Qualicum Beach

POPULATION: 8700 (2011)

MUST DO: Visit the Paleontology Exhibit at the Qualicum Beach Museum; Walk the beach!

 

Miles of beaches are what you’ll find in Qualicum Beach, a village of 7,000 just a half-hour drive north of Nanaimo.

The sandy beaches make this stretch of Vancouver Island one of the most popular for sunbathing, swimming and beachcombing. Off in the distance, the mainland mountains jut into the wide-open sky. A favourite of visitors is a leisurely bike ride along the waterfront.

brant-in-qualicum-beachA section of the waterfront is a national wildlife area, a great place to view seabirds, mainly the Brant goose. Qualicum, along with nearby Parksville, annually hosts the Brant Festival in April to celebrate the arrival of thousands of Brant geese. Bird watching, art and photography exhibits, films, guest speakers and nature activities highlight this recently-founded festival.

Long a native settlement, it wasn’t until the mid-1860s that Dr. Robert Brown, leader of the Vancouver Island Exploring Expedition, explored the area. It would be another decade before Europeans began slowly moving in, settling along the Qualicum River, French Creek and the Little Qualicum River.

Near the turn of the century the road from Parksville was extended and talk of pushing the Esquimalt and Nanaimo Railway (the E&N) north to Courtenay spurred interest in the Qualicum Beach area. By 1914, the railway reached Courtenay and the Qualicum Beach region saw an influx of both settlers and land speculators.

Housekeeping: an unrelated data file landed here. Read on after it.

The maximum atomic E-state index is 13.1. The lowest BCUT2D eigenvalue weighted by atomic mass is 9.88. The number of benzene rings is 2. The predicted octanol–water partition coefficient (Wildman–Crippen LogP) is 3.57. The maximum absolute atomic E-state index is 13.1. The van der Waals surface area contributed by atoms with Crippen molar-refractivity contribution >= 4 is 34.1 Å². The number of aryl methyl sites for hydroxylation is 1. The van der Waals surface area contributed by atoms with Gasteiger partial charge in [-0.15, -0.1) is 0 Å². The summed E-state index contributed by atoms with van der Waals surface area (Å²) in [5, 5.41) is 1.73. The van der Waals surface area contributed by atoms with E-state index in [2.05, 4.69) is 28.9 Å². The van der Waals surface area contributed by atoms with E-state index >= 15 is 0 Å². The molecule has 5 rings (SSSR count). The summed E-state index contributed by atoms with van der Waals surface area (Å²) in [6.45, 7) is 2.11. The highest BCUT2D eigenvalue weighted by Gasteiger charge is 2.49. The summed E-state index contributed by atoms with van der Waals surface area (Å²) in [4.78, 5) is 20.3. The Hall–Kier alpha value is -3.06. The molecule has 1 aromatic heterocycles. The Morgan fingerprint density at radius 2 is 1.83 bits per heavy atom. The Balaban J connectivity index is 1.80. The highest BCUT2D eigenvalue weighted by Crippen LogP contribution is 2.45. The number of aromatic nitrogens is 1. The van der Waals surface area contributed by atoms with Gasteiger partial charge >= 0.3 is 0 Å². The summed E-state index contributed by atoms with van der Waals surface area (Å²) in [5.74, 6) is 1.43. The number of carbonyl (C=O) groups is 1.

A favorite spot for retirees, Qualicum Beach is a golfer’s paradise, offering five incredible courses. If the clubs aren’t hot, there are a number of other things to do in the region.

Offshore, there’s great salmon, halibut and cod fishing. Nearby lakes and rivers offer great chances to land a trout. The Little Qualicum River, where you can visit a fish hatchery, is popular for winter steelhead fishing while cutthroat fishing is great from late August to spring. The Qualicum River is also good for winter steelhead and cutthroat.

For hiking enthusiasts, Little Qualicum Falls Provincial Park (go west on Hwy. 4), offers some great trails. Or hop onto the ferry to nearby Lasqueti Island.

For the truly adventurous, nearby Horne Lake Caves Provincial Park attracts cavers for a day of spelunking with experienced guides. Or rent some equipment for self-guided tours of two of the caves. To get to the caves, go north on the Island Hwy. to Qualicum. Turn west on the Horne Lake Caves Road.

History – really old history – can be found in the Paleontology Museum, featuring fossils from all over British Columbia. More recent history can be found in the Old Power House Museum.

Accommodations in Qualicum Beach range from campgrounds and RV parks to waterfront resorts and cottages.

IF YOU GO

BY ROAD: From the south, Qualicum Beach is about a half-hour drive north of Nanaimo on the Island Hwy. From the north, take the Island Highway south to Mud Bay, where you can connect to the Inland island Highway.

BY AIR: Scheduled airline connections are out of Vancouver to Nanaimo and Victoria.